By Katie Kieffer
Only five GOP presidential candidates understand our Constitution and are serious about reforming our immigration system in a fair and equitable manner: Donald Trump; Sen. Ted Cruz; Sen. Rand Paul; Gov. Bobby Jindal and Rick Santorum.
Last month it was the Confederate flag. This month, all the cool kids who never had a problem with the term “anchor baby” are feigning shock and disgust. Why? Because they worship at the shrine Hillarathena, goddess of political correctness.
Today, I’ll walk you through all 17 GOP presidential candidates and prove why only Trump, Cruz, Paul, Jindal and Santorum deserve an A-rating for their constitutional approach to immigration. As a special bonus, I’ll show you why Cruz and Jindal are not themselves anchor babies.
14th Amendment 101:
Before we get to the candidates, here’s a mini constitutional crash course. The 14th Amendment was passed for the sole purpose of clarifying that freed slaves were indeed American citizens. It was NOT passed to grant citizenship to an undocumented immigrant’s child. We know this because, nearly 60 years after the 14th Amendment was ratified, American Indians were still not considered to be American citizens. And if anyone had a right to call themselves a citizen solely based on their birth on American soil, it would be the original inhabitants of the soil.
You also can’t claim that Supreme Court precedent supports birthright citizenship because the 1898 Supreme Court Case of U.S. v Wong Kim Ark does not deal with the children of undocumented immigrants—it deals with the children of legal immigrants.
The specific mention of citizenship in the Constitution is in Article One, granting Congress the right to elucidate citizenship. No amendment—14th or otherwise—condones anchor babies (children born to undocumented immigrants who receive citizenship and “anchor” their parents and family, regardless of whether they are already in the United States, helping their entire family reside in the U.S. without fear of deportation.)
Grading the 17 GOP Candidates on Anchor Babies
Below, I rate each presidential candidate on the constitutionality of their plan for birthright citizenship. Only five of 17 get As.
A Donald Trump
Besides his fabulous hair, entrepreneur Donald Trump receives an “A” for seriousness; lack of political correctness and adherence to the Constitution. “No one is above the law,” Trump writes in his 17-point action plan (please read it before you critique it).
Equality is a major theme in his proposal. Trump pushes you to ask yourself: why should an adult non-citizen criminal inmate be freed from jail if he or she “simply claims eligibility” for the Deferred Action for Childhood Arrivals (DACA)? Also, if we truly care about women, why should American women be treated as inferiors to non-American women?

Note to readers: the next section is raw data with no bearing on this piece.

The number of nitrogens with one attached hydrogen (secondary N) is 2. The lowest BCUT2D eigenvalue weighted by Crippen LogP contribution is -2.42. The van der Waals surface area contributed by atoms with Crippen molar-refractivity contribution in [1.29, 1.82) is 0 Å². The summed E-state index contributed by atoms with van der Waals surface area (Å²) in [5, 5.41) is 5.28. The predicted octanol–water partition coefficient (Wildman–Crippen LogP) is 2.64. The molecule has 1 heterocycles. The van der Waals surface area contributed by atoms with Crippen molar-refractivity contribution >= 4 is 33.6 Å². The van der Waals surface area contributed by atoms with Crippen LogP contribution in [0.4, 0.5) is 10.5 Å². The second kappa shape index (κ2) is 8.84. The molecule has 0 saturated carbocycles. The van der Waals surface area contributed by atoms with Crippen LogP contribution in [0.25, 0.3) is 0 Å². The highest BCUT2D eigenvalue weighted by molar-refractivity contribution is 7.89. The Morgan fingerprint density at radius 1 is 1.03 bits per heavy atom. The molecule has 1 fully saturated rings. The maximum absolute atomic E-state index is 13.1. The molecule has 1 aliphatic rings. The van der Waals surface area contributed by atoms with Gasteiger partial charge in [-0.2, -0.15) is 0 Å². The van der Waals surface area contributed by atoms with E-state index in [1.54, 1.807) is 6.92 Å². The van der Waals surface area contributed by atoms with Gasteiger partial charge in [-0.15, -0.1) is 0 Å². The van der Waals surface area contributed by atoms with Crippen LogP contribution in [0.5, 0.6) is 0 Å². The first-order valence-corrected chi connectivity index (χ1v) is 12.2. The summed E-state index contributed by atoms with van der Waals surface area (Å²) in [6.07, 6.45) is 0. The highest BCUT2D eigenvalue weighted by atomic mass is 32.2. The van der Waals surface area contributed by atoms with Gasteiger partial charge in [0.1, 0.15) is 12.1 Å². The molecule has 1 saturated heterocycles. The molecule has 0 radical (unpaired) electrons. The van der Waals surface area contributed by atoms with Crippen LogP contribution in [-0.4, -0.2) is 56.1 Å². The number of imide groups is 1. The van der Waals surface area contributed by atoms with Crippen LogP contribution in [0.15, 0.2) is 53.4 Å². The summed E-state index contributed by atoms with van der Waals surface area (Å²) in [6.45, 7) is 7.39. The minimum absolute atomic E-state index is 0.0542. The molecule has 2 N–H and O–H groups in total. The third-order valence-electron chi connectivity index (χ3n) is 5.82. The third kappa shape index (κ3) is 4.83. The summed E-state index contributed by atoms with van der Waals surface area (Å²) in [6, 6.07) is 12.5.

Trump is open to humane deportation: “We’re going to keep the families together, but they have to go,” he said of his plans to repeal Obama’s unconstitutional executive orders and deport those here illegally.
Trump developed his plan with help from immigration expert Sen. Jeff Sessions—a man brave enough to stand up to President Obama for his recent efforts to put the United States under the jurisdiction of an international legislative body.
A Sen. Ted Cruz
“Absolutely,” he told talk show host Michael Medved: “We should end granting automatic birthright citizenship to the children of those who are here illegally.” Also, he’s not an anchor baby because his mother was already a U.S. citizen when she had him in Canada.
A Sen. Rand Paul
He’s been at the forefront of this issue since 2011, when he partnered with Sen. David Vitter to advance a resolution that: “a person born in the United States to illegal [immigrants] does not automatically gain citizenship.”
A Gov. Bobby Jindal
“We need to end birthright citizenship for illegal immigrants,” Jindal tweeted last week. He also boldly said that he’s “happy to use” the term “anchor babies” and he hit back further at the Princess of Political Correctness:
“What I find offensive is Hillary Clinton — the left. When you look at those Planned Parenthood videos, they refuse to call them ‘babies,’ they call them ‘fetal tissue,’ they call them ‘specimens’… What’s really offensive is the left refuses to say ‘babies.’ Instead they say ‘fetal tissue,’ ‘specimens,’ they are a bunch of science deniers.”
Jindal is not an anchor baby because his mother was recruited to the U.S. by LSU on a nuclear physics scholarship. His mother was the kind of high-talent immigrant that our founders were hoping to attract to the United States. She even initially told LSU that she could not accept the scholarship because she was pregnant, showing that her intent was not to have a baby in the United States. LSU wanted her so badly that they accommodated her, helping her handle the pregnancy and her rigorous course load.